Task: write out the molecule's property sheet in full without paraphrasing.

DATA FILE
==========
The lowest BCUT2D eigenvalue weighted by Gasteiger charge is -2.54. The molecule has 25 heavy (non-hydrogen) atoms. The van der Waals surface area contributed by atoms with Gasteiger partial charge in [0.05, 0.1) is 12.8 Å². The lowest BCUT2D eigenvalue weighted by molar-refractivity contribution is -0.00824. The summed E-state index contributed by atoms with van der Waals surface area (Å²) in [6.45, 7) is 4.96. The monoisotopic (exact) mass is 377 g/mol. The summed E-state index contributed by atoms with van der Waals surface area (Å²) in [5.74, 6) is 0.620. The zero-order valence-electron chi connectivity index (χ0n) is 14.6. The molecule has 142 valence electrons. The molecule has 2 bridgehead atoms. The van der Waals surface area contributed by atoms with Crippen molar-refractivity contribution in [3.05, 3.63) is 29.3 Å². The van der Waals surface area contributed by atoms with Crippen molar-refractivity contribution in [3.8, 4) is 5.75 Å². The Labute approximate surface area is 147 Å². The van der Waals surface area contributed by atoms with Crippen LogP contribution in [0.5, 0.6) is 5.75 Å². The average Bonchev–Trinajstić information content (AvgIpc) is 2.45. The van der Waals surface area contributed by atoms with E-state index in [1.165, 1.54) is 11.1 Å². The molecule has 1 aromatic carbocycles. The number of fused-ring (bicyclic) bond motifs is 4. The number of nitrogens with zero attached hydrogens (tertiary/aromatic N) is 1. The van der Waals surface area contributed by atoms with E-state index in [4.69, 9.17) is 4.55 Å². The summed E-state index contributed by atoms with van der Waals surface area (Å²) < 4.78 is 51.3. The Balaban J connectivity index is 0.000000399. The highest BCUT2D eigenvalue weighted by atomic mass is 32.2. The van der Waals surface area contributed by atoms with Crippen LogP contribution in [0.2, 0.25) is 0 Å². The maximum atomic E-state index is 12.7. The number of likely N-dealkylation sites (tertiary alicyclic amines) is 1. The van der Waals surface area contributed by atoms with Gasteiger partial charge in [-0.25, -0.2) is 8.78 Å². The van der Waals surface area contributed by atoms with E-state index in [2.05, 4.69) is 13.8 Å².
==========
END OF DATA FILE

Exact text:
The lowest BCUT2D eigenvalue weighted by Gasteiger charge is -2.54. The molecule has 25 heavy (non-hydrogen) atoms. The van der Waals surface area contributed by atoms with Gasteiger partial charge in [0.05, 0.1) is 12.8 Å². The lowest BCUT2D eigenvalue weighted by molar-refractivity contribution is -0.00824. The summed E-state index contributed by atoms with van der Waals surface area (Å²) in [6.45, 7) is 4.96. The monoisotopic (exact) mass is 377 g/mol. The summed E-state index contributed by atoms with van der Waals surface area (Å²) in [5.74, 6) is 0.620. The zero-order valence-electron chi connectivity index (χ0n) is 14.6. The molecule has 142 valence electrons. The molecule has 2 bridgehead atoms. The van der Waals surface area contributed by atoms with Crippen molar-refractivity contribution in [3.05, 3.63) is 29.3 Å². The van der Waals surface area contributed by atoms with Crippen molar-refractivity contribution in [3.8, 4) is 5.75 Å². The Labute approximate surface area is 147 Å². The van der Waals surface area contributed by atoms with Crippen LogP contribution in [0.5, 0.6) is 5.75 Å². The average Bonchev–Trinajstić information content (AvgIpc) is 2.45. The van der Waals surface area contributed by atoms with E-state index in [1.165, 1.54) is 11.1 Å². The molecule has 1 aromatic carbocycles. The number of fused-ring (bicyclic) bond motifs is 4. The number of nitrogens with zero attached hydrogens (tertiary/aromatic N) is 1. The van der Waals surface area contributed by atoms with E-state index in [4.69, 9.17) is 4.55 Å². The summed E-state index contributed by atoms with van der Waals surface area (Å²) < 4.78 is 51.3. The Balaban J connectivity index is 0.000000399. The highest BCUT2D eigenvalue weighted by atomic mass is 32.2. The van der Waals surface area contributed by atoms with Crippen LogP contribution in [0.2, 0.25) is 0 Å². The maximum atomic E-state index is 12.7. The number of likely N-dealkylation sites (tertiary alicyclic amines) is 1. The van der Waals surface area contributed by atoms with Gasteiger partial charge in [-0.25, -0.2) is 8.78 Å². The van der Waals surface area contributed by atoms with E-state index in [2.05, 4.69) is 13.8 Å².